The Dimpsey Chronicle: Through the eyes of childhood innocence

Title: The Dimpsey Chronicle

Author: Erumena Amata

Publisher: Amazon

Date: 2018

It is often said that any children’s books that cannot be enjoyed by even an adult is a bad children’s book. The Dimpsey chronicles, a children’s book written by Erumena Amata is not just a book that only children enjoy but adults alike. It gives us an account of little Dimpsey whose real name is Efretua about how she got her name because of the peculiar dimples she was born with. Her childhood becomes a subject of interest because she lives with grownups.  As it is with all children of Dimsey’s age, her innocence, curiosity and her dream of the ideal or fantasy world were all put to test in one way or the other. But through her many mistakes, she learns a newer lesson which is peculiar of a child-like quality and behavioural trait.

At Five years of age Dimsey will no longer sleep with Mummy and Daddy, in her curiosity, she learns that as a grownup, she needed to give Mummy some privacy as the author puts it succinctly:

 “Dimpsey was turning five and her parents felt she was old enough to sleep in her own room”.

However, the surprise of having to leave in her room all by herself comes with difficulty for poor little Dimpsey who must keep her promise before she can get a favourite Birthday present and also get the opportunity of inviting her friends to come over.

One can hardly miss the Nanny Mc Phee’s approach to teaching naughty kids how to be well behaved by disconnecting their access to some of the things they loved so much. Dimsey’s mother and Principal employed both the play way and Strict methodology to bringing naughty kids to order. Amata also experiments the child learning lessons by herself by giving her characters the opportunity to explore breaking of school rules and facing its consequences alone and learning a memorable lesson from it which is typical of what we see from the “Tales by moonlight” and stories of Morales told us by our old wise one.

Dimpsey takes to school her pink music box to be played with by each of the kids for a token. An idea that was conceived by Iyorin without the knowledge of the school authority or by any of their parents. Dimpsey learns never to keep such sensitive secret ever again as she also learns that through her music box, the school authority decides to be creative by inviting all five kids for an excellent performance for their school end of year party which they may not be allowed to participate after all for breaking yet another unforgivable rules.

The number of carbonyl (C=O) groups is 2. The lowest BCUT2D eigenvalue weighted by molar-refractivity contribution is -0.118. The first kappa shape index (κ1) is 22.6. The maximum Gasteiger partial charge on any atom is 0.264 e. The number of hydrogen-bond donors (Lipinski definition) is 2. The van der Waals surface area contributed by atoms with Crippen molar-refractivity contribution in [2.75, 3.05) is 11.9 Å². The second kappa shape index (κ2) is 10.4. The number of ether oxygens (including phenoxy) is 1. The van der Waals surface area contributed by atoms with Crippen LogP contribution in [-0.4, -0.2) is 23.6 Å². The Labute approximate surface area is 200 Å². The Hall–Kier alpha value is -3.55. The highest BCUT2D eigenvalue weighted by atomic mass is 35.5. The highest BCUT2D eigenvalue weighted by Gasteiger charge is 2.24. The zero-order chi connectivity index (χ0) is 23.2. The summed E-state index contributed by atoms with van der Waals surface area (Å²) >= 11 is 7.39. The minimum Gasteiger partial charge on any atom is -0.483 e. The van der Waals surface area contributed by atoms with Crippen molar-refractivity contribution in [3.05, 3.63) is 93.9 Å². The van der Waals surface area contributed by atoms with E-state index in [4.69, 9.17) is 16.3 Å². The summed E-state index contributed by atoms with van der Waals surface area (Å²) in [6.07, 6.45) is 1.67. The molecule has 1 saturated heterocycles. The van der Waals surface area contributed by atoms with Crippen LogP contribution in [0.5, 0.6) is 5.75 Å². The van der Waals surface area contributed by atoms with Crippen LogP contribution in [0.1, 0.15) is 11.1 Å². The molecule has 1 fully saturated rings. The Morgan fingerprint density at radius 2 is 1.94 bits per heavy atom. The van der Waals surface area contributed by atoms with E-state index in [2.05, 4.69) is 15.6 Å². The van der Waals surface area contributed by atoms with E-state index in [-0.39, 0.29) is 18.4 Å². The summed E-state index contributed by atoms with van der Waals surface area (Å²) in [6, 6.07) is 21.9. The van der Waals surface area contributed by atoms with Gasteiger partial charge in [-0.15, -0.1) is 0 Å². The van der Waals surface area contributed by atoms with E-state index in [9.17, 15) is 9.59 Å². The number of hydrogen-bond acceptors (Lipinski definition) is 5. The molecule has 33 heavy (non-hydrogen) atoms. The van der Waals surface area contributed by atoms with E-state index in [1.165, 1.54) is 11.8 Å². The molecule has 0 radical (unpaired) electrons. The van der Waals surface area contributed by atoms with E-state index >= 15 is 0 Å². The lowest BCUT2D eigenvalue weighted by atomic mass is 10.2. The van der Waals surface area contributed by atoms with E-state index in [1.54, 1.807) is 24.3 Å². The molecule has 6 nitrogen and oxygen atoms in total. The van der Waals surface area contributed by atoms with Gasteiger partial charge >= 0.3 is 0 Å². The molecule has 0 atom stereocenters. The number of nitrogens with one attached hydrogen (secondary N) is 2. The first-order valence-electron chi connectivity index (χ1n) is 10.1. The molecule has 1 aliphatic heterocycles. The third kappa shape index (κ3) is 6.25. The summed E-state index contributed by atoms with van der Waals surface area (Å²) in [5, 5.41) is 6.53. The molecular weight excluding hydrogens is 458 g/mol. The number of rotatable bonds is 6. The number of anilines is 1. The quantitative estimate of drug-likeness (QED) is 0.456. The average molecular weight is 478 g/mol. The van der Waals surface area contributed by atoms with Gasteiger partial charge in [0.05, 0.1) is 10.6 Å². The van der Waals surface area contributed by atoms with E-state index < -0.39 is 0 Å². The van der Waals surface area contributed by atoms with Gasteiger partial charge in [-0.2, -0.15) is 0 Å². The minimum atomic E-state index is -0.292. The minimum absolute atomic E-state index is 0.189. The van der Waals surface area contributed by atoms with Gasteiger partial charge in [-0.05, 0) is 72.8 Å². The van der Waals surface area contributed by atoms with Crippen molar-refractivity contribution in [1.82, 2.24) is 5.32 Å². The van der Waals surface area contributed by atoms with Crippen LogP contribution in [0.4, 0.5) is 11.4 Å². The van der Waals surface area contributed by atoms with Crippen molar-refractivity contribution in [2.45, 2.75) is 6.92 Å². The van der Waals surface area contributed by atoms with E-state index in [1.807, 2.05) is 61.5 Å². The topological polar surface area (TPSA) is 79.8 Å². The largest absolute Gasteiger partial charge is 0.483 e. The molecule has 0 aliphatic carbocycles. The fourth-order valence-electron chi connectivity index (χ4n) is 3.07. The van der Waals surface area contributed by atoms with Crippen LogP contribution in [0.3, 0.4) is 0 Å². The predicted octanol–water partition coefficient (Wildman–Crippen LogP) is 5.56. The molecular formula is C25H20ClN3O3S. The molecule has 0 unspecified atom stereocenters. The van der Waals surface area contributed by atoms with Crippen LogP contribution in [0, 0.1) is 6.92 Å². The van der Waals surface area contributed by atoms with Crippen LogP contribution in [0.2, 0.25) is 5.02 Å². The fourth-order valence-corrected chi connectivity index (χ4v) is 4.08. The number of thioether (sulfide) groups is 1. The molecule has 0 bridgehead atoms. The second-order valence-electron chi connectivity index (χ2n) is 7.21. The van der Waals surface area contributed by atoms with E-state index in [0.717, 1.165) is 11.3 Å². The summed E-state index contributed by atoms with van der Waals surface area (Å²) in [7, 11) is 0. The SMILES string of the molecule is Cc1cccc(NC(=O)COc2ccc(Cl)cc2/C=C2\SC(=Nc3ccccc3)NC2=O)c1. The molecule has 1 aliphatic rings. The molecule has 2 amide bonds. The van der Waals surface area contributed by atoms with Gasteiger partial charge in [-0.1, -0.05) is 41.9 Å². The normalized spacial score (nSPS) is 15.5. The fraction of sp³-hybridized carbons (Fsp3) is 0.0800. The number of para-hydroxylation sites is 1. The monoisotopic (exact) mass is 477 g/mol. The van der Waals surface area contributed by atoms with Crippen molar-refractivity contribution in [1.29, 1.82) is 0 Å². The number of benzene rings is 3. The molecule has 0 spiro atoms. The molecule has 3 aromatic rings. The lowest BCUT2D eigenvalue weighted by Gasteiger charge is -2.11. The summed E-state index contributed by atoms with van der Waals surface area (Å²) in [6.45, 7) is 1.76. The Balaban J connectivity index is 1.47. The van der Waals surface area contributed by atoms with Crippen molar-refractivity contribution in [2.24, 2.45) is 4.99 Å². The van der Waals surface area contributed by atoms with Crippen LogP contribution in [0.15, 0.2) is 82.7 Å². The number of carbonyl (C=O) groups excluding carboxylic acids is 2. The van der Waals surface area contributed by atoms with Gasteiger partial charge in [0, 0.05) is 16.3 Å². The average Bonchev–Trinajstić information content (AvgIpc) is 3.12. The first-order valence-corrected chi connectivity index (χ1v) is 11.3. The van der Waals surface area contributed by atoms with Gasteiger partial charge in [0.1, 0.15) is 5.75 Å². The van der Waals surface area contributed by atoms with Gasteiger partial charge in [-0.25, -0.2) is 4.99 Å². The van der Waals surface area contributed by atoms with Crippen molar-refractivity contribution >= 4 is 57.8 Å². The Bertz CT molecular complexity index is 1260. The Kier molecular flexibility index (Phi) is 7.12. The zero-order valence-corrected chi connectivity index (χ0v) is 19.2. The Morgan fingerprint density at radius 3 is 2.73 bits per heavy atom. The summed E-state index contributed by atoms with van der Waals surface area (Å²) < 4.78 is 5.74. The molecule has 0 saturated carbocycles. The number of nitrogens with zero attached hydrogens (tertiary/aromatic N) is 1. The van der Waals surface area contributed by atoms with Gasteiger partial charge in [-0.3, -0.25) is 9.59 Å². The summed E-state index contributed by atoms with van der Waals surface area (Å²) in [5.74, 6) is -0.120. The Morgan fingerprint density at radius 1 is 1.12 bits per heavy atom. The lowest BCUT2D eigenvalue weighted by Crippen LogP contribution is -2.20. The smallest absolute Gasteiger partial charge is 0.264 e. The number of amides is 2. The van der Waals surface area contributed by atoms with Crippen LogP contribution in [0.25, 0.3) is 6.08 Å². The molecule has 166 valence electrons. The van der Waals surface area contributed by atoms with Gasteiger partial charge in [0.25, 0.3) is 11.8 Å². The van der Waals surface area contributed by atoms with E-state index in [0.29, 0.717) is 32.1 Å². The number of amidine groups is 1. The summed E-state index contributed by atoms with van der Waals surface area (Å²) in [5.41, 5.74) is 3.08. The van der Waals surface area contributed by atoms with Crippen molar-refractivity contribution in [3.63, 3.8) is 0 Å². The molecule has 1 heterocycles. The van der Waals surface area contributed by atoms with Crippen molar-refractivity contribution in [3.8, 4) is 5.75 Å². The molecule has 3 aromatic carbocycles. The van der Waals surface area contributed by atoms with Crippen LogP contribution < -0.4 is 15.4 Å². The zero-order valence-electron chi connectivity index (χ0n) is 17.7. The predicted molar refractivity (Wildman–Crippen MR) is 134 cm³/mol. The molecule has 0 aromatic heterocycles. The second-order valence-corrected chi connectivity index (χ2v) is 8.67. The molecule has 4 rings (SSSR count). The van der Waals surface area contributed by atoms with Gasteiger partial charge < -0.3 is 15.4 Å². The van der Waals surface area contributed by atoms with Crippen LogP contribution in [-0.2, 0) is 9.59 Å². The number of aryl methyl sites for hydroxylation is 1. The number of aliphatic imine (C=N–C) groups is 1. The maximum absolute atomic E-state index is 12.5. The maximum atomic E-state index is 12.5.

Erumena’s fusion of the African Moonlight tales as well as that of the Disney is a super creative approach to bridging the gap between the digital space and the oral African traditional art of storytelling.  The author uses an edifying method to caution parents on how to change bad behaviours of their kids as well as creating an opportunity for the child to learn how to behave maturely. Throughout the story, there is no use of the whip either by her parent nor her teachers; only a stroke of strict measures for compliance.

It is important to note that the use of local games as illustrated by the author is fast fading for kids of today’s generation. It takes Iyorin to come all the way from the village to teach Dimsey how to play the rubber game as opposed to the Cynderella and other fancy Pink Music Box which and her country friends are used to. Another striking element of the book is the use of pidgin language as opposed to Queens English used by Dimsey.

In the end, we are taking by the revelation of how Dimsey and her cousin got lost in an unknown door that has been in the house for ages. They open it and found the rubber tree just as the door shut against them. Will Dimpsey and her friend return, will her parents ever find out they were stuck out there inside the rubber tree forest?  The suspense creates our curiosity as we learn more to read a possible book Two of the Dimpsey Chronicles.

I personally think the author should provide some sketch of illustration as the book may be bulky for children’s read and can wear them off if there is no parental supervision to guide them to read the book.

Erumena has in this book yet again shown to us the creative dexterity of the Amata family.

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